“As NEVs and used cars enter a new development stage of fast and large-scale growth and benefit from policy initiatives designed to stimulate market activities, we will make ongoing investments in these two areas to elevate our platform capabilities and realize our goal of building a tech-enabled car trading platform,” said CEO Lin Jiayuan on the company’s earnings call.
Company officials said that only two weeks after the Haoche app’s June launch, more than 1,000 dealers had migrated to the app or registered new accounts there. That brought the number of dealers in the broader Haoche ecosystem, which also includes WeChat miniapp users, to 8,237 dealers in 305 cities by the end of June.
Company officials added the Haoche app will launch an insurance service interface in the current quarter. Meantime, they also highlighted encouraging results that have seen daily user activity on the Haoche platform rising by nearly 50% on a quarter-to-quarter basis, and dealer activity rising by an even stronger 70% on the same basis, reflecting growing user “stickiness.”
At the same time, the company launched a used car platform early in the second quarter, and by the end of June had already signed up 1,500 registered users. It pointed out China’s used car market could be headed for rapid growth soon, following the recent removal of cross-city transfer restrictions on used cars that should pave the way for a western-style national marketplace.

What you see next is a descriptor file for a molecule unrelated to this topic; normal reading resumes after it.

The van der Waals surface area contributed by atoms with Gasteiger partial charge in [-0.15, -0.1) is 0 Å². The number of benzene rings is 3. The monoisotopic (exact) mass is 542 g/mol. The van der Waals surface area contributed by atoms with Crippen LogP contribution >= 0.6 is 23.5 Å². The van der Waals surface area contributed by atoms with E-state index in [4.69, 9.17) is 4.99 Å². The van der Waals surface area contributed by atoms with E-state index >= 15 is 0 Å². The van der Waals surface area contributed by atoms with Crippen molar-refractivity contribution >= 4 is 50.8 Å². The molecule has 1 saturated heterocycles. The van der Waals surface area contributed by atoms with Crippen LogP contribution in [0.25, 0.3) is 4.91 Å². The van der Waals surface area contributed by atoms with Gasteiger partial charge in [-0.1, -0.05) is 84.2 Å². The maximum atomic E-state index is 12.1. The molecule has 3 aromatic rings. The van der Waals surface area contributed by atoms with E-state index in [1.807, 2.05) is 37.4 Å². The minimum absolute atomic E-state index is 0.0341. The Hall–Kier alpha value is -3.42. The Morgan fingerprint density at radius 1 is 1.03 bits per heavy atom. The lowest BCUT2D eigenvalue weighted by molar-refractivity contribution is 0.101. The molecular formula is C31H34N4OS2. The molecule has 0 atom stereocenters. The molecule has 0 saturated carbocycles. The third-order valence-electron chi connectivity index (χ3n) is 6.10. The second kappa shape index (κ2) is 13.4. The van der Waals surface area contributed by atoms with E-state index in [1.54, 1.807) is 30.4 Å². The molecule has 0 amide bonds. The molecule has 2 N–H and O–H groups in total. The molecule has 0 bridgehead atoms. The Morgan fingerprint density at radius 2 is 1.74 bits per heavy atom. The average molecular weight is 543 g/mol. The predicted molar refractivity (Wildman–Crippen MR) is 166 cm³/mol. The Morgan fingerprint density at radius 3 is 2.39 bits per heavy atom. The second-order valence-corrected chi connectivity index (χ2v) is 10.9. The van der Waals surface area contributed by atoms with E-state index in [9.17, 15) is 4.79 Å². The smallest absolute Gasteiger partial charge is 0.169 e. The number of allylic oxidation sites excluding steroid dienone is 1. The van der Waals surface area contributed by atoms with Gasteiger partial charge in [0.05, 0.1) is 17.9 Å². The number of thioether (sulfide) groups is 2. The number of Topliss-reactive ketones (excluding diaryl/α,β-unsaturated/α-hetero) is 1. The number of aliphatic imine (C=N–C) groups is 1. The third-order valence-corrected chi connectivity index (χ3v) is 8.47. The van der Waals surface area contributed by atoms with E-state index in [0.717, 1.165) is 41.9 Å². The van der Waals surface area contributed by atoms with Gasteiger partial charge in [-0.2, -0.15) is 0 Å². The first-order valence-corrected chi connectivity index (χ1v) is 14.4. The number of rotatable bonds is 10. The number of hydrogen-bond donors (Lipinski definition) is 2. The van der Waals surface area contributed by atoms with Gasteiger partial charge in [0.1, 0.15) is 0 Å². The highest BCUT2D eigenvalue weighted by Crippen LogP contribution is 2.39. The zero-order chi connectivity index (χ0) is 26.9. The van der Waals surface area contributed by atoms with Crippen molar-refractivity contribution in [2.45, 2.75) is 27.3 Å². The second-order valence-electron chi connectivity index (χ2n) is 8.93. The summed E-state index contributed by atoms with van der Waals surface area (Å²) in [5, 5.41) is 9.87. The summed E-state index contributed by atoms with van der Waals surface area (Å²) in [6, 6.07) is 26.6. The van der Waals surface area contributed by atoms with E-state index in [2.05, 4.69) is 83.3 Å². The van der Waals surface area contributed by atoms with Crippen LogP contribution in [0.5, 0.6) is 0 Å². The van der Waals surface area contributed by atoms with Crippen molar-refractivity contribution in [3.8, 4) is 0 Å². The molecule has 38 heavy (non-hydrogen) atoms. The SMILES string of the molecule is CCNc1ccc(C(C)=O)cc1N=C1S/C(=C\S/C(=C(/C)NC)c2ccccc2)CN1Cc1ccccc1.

“Based on the results so far, we believe the used car platform actually will be more active than the new car platform,” said CFO Zhang Yongyi on the call.
Despite the encouraging report on Haoche’s development, investors seemed to want more immediate good news than Cango had to offer. The company’s stock fell 10% the day after the results announcement, and is now down about 31% this year. Those declines have left it with a relatively weak price-to-sales (P/S) ratio of 0.78, trailing similar-sized rival Uxin (UXIN.US) at 1.33 times and the far larger and older Autohome (ATHM.US) at 4.45 times.
At the end of the day, Cango seems to have an interesting story to tell and is assembling an ecosystem that could quickly accelerate if and when China’s car market ever rebounds. Now it just needs to prove that system works by starting to ramp up the numbers to significant levels, and also by returning to a growth track. Returning to sustainable profitability would also help.